“The most important thing a city does is educate its children,” Westfield Mayor Daniel M. Knapik reminded us with a quote from one of his predecessors in the Westfield Mayor’s office, Rick Sullivan, now Secretary of Energy and Environmental Affairs (EEA).
At Westfield Vocational-Technical High School (WVTHS), the city’s commitment to its younger generation is visible − literally. After nearly four years of dedicated work and an almost 40 percent savings in natural gas in FY 2013, the hallways of the historic home of WVTHS now shine with a new, more efficient heating system that’s unobstructed to the eye. The gains came through the Massachusetts School Building Authority’s Green Repair Program and an Energy Management Services (EMS) project assisted by EEA’s Department of Energy Resources (DOER).
The massive $9 million project has sentimental value for Mayor Knapik, who attended high school in the building back when it housed Westfield High. At a ribbon-cutting event in June, the mayor, who also chairs the Westfield School Committee, spoke with nostalgia of turning the beacon, the highest point in Westfield, “back on with efficient LED lighting.”
The building also sports a new boiler system, a new roof, and new windows. Classrooms now have automatic carbon monoxide detectors that regulate the flow of fresh air depending on need, improving not only the energy efficiency of the building, but also the health of its occupants. The auditorium, a center of culture that benefits the whole city, is now refreshingly air-conditioned. It was in this auditorium that State Treasurer Steve Grossman cut the ceremonial ribbon, the finale to a festive celebration of the completion of the project. The event ended with a tour of the new energy-saving features.
The local effort of Westfield allowed the town to tap various resources to optimize benefits. An energy management services project reviewed by DOER and carried out by Siemens was implemented separate from, but in harmony with, a Massachusetts School Building Authority project − an approach that yielded great rewards for the city. Westfield has $40,000 in guaranteed annual energy cost savings as a result of the energy efficiency upgrades supplied by Siemens with the promise that, should the savings go unrealized, the company will pay the difference. These guaranteed savings will help repay the $4.7 million in bonds Westfield has issued to finance the EMS work. MSBA’s Green Repair Program invested $5.3 million.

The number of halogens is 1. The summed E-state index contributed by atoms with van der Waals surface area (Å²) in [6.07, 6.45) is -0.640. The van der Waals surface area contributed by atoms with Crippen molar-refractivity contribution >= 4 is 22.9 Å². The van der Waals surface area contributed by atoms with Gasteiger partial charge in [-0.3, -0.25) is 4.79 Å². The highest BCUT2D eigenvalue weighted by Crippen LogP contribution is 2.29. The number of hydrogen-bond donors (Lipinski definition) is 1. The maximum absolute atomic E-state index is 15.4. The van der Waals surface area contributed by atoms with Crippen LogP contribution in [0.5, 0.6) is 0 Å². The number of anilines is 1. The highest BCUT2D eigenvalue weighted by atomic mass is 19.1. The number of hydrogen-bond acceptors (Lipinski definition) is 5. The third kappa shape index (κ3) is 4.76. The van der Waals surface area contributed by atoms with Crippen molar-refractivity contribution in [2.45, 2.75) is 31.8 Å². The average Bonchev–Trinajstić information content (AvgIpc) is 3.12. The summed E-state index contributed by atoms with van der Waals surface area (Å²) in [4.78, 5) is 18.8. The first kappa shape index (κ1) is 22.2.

If your community is interested in undertaking a project like Westfield’s, DOER has many resources to help you reach that goal. Like Westfield, you may have the potential to develop a successful EMS project (also known as an energy savings performance contract), depending on the energy efficiency opportunities within your facilities. For more information on Energy Management Services, and many more resources, visit www.mass.gov/energy/greencommunities.
Women Shaping the Agenda in Energy and the Environment posted on Jul 28
I joined the Department of Energy Resources (DOER) as an intern in the Renewable Energy Division at the start of the summer. As a recent graduate, one of my main internship goals has been not only to learn about the energy industry and policy, but …Continue Reading Women Shaping the Agenda in Energy and the Environment
Getting Started and Gaining Insight into Energy Storage posted on Jul 14
I joined the Department of Energy Resources (DOER) team a few months ago and, as you might imagine, have been introduced to a mountain of new information. Before I joined DOER, I had a very general understanding of what the department actually did for the …Continue Reading Getting Started and Gaining Insight into Energy Storage
Leading By Example Earns EPA Award posted on Jun 16
This spring, the U.S. Environmental Protection Agency’s New England Office chose this historic hall to recognize bold action and innovation of a different kind. It recognized Massachusetts state government’s Leading by Example (LBE) program during a 2015 Earth Day event at Faneuil Hall, awarding LBE a 2015 Environmental Merit Award in the governmental category.